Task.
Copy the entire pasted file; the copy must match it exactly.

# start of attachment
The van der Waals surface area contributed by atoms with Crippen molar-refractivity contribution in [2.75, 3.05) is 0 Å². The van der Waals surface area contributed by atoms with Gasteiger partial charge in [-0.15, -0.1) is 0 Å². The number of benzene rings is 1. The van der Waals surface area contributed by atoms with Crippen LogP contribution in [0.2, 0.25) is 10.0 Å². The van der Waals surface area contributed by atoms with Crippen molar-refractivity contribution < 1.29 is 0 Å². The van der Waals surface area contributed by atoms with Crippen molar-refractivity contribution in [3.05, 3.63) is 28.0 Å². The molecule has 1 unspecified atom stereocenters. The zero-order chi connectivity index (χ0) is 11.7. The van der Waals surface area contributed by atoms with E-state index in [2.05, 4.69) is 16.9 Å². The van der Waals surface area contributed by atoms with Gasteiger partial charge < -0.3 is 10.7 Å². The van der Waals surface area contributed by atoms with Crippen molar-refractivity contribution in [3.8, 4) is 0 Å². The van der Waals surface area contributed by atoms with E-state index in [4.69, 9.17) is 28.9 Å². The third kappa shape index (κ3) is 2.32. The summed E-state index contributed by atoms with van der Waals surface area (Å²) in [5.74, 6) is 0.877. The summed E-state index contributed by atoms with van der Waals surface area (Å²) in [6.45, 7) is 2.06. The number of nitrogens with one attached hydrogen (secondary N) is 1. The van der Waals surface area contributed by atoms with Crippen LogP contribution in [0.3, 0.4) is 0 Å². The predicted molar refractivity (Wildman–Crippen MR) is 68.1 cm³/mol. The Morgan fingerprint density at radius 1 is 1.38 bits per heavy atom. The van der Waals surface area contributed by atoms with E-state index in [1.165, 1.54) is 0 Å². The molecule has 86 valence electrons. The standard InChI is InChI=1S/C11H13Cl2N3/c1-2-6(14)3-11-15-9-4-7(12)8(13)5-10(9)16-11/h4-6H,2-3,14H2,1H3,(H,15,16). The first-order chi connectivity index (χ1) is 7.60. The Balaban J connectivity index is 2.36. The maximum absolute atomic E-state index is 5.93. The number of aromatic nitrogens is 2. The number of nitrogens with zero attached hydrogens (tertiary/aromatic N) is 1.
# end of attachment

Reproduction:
The van der Waals surface area contributed by atoms with Crippen molar-refractivity contribution in [2.75, 3.05) is 0 Å². The van der Waals surface area contributed by atoms with Gasteiger partial charge in [-0.15, -0.1) is 0 Å². The number of benzene rings is 1. The van der Waals surface area contributed by atoms with Crippen LogP contribution in [0.2, 0.25) is 10.0 Å². The van der Waals surface area contributed by atoms with Crippen molar-refractivity contribution < 1.29 is 0 Å². The van der Waals surface area contributed by atoms with Crippen molar-refractivity contribution in [3.05, 3.63) is 28.0 Å². The molecule has 1 unspecified atom stereocenters. The zero-order chi connectivity index (χ0) is 11.7. The van der Waals surface area contributed by atoms with E-state index in [2.05, 4.69) is 16.9 Å². The van der Waals surface area contributed by atoms with Gasteiger partial charge < -0.3 is 10.7 Å². The van der Waals surface area contributed by atoms with Crippen molar-refractivity contribution in [3.8, 4) is 0 Å². The van der Waals surface area contributed by atoms with E-state index in [4.69, 9.17) is 28.9 Å². The third kappa shape index (κ3) is 2.32. The summed E-state index contributed by atoms with van der Waals surface area (Å²) in [5.74, 6) is 0.877. The summed E-state index contributed by atoms with van der Waals surface area (Å²) in [6.45, 7) is 2.06. The number of nitrogens with one attached hydrogen (secondary N) is 1. The van der Waals surface area contributed by atoms with Crippen LogP contribution in [0.3, 0.4) is 0 Å². The predicted molar refractivity (Wildman–Crippen MR) is 68.1 cm³/mol. The Morgan fingerprint density at radius 1 is 1.38 bits per heavy atom. The van der Waals surface area contributed by atoms with E-state index in [1.165, 1.54) is 0 Å². The molecule has 86 valence electrons. The standard InChI is InChI=1S/C11H13Cl2N3/c1-2-6(14)3-11-15-9-4-7(12)8(13)5-10(9)16-11/h4-6H,2-3,14H2,1H3,(H,15,16). The first-order chi connectivity index (χ1) is 7.60. The Balaban J connectivity index is 2.36. The maximum absolute atomic E-state index is 5.93. The number of aromatic nitrogens is 2. The number of nitrogens with zero attached hydrogens (tertiary/aromatic N) is 1.